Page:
What Is a Congruence Statement?

Measuring the angle and side length of triangles is crucial when it comes to determining congruence.
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When it comes to the study of geometry, precision and specificity is key. It should come as no surprise, then, that determining whether or not two items are the same shape and size is crucial. Congruence statements express the fact that two figures have the same size and shape.

Congruence Statement Basics

Objects that have the same shape and size are said to be congruent. Congruence statements are used in certain mathematical studies -- such as geometry -- to express that two or more objects are the same size and shape.

Using Congruence Statements

Nearly any geometric shape -- including lines, circles and polygons -- can be congruent. When it comes to congruence statements, however, the examination of triangles is especially common.

Determining Congruence in Triangles

Altogether, there are six congruence statements that can be used to determine if two triangles are, indeed, congruent. Abbreviations summarizing the statements are often used, with S standing for side length and A standing for angle. A triangle with three sides that are each equal in length to those of another triangle, for example, are congruent. This statement can be abbreviated as SSS. Two triangles that feature two equal sides and one equal angle between them, SAS, are also congruent. If two triangles have two equal angles and a side of equal length, either ASA or AAS, they will be congruent. Right triangles are congruent if the hypotenuse and one side length, HL, or the hypotenuse and one acute angle, HA, are equivalent. Of course, HA is the same as AAS, since one side, the hypotenuse, and two angles, the right angle and the acute angle, are known.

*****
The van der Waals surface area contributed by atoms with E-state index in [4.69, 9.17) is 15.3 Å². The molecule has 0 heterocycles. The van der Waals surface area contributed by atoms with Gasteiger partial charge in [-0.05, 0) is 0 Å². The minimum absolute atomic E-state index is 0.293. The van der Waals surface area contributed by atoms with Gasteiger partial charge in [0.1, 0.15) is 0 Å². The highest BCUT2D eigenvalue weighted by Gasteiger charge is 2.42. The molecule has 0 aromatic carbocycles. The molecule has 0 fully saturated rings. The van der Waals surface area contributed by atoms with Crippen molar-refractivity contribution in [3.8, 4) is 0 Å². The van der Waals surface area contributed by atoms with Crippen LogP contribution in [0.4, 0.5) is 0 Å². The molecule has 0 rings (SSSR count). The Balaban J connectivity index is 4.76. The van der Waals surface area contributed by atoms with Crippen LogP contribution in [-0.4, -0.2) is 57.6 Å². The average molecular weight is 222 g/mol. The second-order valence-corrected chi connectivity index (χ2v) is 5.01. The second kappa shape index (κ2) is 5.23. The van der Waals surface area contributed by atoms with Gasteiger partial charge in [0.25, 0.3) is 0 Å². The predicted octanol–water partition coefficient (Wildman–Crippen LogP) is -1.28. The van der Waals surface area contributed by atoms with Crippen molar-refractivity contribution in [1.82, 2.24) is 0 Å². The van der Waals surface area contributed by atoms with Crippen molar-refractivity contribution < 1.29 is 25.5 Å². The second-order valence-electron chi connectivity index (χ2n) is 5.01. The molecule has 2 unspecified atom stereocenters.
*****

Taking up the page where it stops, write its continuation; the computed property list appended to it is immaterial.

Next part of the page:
Order is Important for your Congruence Statement

When making the actual congruence statement-- that is, for example, the statement that triangle ABC is congruent to triangle DEF-- the order of the points is very important. If triangle ABC is congruent to triangle DEF, and they are not equilateral triangles, then the statement, "ABC is congruent to FED" is incorrect-- that would be saying that line AB is equal to line FE, when in fact line AB is equal to line DE. The correct statement must be: "ABC is congruent to DEF".


About the Author

Kathryn Vera holds a master's degree in exercise physiology, as well as licensure as a Registered Dietitian. Currently, she works as a Clinical Exercise Physiologist in Cardiac Rehabilitation, where she provides care to patients living with chronic heart disease.

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